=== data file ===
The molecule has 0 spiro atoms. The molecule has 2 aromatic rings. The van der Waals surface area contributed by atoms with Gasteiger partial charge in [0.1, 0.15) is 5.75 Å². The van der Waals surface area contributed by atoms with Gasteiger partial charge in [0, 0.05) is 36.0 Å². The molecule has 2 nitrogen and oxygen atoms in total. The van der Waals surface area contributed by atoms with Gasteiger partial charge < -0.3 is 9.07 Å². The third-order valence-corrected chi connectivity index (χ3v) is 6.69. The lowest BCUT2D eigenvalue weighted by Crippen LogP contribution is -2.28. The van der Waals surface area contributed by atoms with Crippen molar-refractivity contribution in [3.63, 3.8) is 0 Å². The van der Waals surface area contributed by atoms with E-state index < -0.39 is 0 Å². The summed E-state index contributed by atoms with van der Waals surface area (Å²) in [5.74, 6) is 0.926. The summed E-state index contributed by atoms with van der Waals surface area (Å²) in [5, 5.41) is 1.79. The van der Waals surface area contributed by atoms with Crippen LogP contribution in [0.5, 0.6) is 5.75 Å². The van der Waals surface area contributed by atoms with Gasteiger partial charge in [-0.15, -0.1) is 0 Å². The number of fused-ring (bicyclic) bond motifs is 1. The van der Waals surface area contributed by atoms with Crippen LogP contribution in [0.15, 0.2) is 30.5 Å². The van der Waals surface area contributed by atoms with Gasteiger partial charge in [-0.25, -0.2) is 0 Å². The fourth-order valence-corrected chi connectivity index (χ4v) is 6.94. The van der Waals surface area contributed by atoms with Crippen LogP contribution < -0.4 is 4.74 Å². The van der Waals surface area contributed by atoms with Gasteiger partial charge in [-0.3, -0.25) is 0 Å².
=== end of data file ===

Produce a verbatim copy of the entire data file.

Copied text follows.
The molecule has 0 spiro atoms. The molecule has 2 aromatic rings. The van der Waals surface area contributed by atoms with Gasteiger partial charge in [0.1, 0.15) is 5.75 Å². The van der Waals surface area contributed by atoms with Gasteiger partial charge in [0, 0.05) is 36.0 Å². The molecule has 2 nitrogen and oxygen atoms in total. The van der Waals surface area contributed by atoms with Gasteiger partial charge < -0.3 is 9.07 Å². The third-order valence-corrected chi connectivity index (χ3v) is 6.69. The lowest BCUT2D eigenvalue weighted by Crippen LogP contribution is -2.28. The van der Waals surface area contributed by atoms with Crippen molar-refractivity contribution in [3.63, 3.8) is 0 Å². The van der Waals surface area contributed by atoms with E-state index < -0.39 is 0 Å². The summed E-state index contributed by atoms with van der Waals surface area (Å²) in [5.74, 6) is 0.926. The summed E-state index contributed by atoms with van der Waals surface area (Å²) in [5, 5.41) is 1.79. The van der Waals surface area contributed by atoms with Crippen LogP contribution in [0.5, 0.6) is 5.75 Å². The van der Waals surface area contributed by atoms with Gasteiger partial charge in [-0.15, -0.1) is 0 Å². The number of fused-ring (bicyclic) bond motifs is 1. The van der Waals surface area contributed by atoms with Crippen LogP contribution in [0.15, 0.2) is 30.5 Å². The van der Waals surface area contributed by atoms with Gasteiger partial charge in [-0.25, -0.2) is 0 Å². The fourth-order valence-corrected chi connectivity index (χ4v) is 6.94. The van der Waals surface area contributed by atoms with Crippen LogP contribution < -0.4 is 4.74 Å². The van der Waals surface area contributed by atoms with Gasteiger partial charge in [-0.3, -0.25) is 0 Å².